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Who saved the Alpine theater?

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The Alpine Cinema has been saved — now, who gets the credit?

Two Bay Ridge lawmakers — who have been rivals for more than a decade — held bizarre back-to-back press conferences this week to crow about their roles in finding a buyer for the last moviehouse in a neighborhood that once had a half-dozen.

First up was City Councilman Vincent Gentile (D-Bay Ridge). The credibility of his event — bright and early at 9:30 am on Tuesday — was bolstered by the appearance of Borough President Markowitz, Community Board 10 District Manager Josephine Beckmann, congressional candidate Steve Harrison, Fifth Avenue Board of Trade board member Jim Clark, and Tim King, the Massey-Knakal real estate broker who sold the building.

“The Alpine has been saved!” Gentile cheered, brandishing 2,300 petition signatures that, he claimed, helped persuade owner Jeffrey Deneroff to commit to finding a buyer who would maintain the 85-year-old Alpine as a cinema.

Gentile said the new owner, Nicolas Nicolaou, would take over in July, and transform the Alpine from a weak link in the national AMC chain into an independent cinema. There will also be long-overdue renovations, Gentile said.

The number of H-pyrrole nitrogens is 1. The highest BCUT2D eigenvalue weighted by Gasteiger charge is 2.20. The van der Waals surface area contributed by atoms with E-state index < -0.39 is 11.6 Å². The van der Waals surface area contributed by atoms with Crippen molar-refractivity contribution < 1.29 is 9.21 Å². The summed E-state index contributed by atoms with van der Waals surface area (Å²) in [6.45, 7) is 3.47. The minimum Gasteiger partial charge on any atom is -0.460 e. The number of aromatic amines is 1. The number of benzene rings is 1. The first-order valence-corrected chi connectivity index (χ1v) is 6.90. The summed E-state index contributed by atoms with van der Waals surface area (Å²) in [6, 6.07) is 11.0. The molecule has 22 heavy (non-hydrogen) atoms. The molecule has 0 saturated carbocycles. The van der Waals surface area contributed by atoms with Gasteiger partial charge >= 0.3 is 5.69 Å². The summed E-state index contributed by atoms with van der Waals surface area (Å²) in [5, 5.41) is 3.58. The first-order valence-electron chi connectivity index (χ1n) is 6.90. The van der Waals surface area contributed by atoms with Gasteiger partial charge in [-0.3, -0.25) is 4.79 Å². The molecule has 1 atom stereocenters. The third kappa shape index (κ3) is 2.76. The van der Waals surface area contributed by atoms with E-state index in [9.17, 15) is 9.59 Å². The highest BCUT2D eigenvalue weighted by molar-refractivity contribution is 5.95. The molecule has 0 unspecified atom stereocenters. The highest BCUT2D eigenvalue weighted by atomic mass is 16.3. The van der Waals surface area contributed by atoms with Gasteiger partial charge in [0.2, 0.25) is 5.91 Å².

Nicolaou owns an independent theater on the Upper East Side of Manhattan and the Cinemart in Forest Hills.

King refused to say how much Nicolaou paid for the building, which had an asking price last year of $10 million. A source close to the deal did tell The Brooklyn Papers that Nicolaou paid between $6 and $7 million.

Three hours later, state Sen. Marty Golden (R-Bay Ridge) presented his half of the double-feature with some of the same co-stars — King, Beckmann and Clark — but no Markowitz.

Golden said his office “worked incredible man-hours” to convince state regulators to expand the boundaries of an Empire Zone in Sunset Park to include the cinema, which is at Fifth Avenue and 68th Street.

If such an expansion of the zone goes through, the Alpine would become eligible for a long list of tax credits and energy cost abatements.

Golden also mentioned renovations that Nicolaou will make — plus converting some currently unused space into a community theater.

And Golden’s press conference did have Basil Capetanakis, president of the Fifth Avenue Board of Trade, who has been credited by both sides for finding Nicolaou and hooking him up with Deneroff.

“Basil made the shidduch,” Markowitz had said earlier, employing the Yiddish word for arranged marriage.

But the language of this deal was probably Greek.

“I found him in Greek circles,” Capetanakis told The Brooklyn Papers. “I asked around for recommendations and when I met him, we hit it off from the start. He is Greek, so maybe that helped with the trust.”

But Capetanakis said what most impressed Nicolaou was local coverage of the Alpine saga. “He read the papers and said, ‘I can’t believe how much the community loves this theater. I have a theater in Forest Hills, but they could care less what I do.’ That sealed the deal for us.”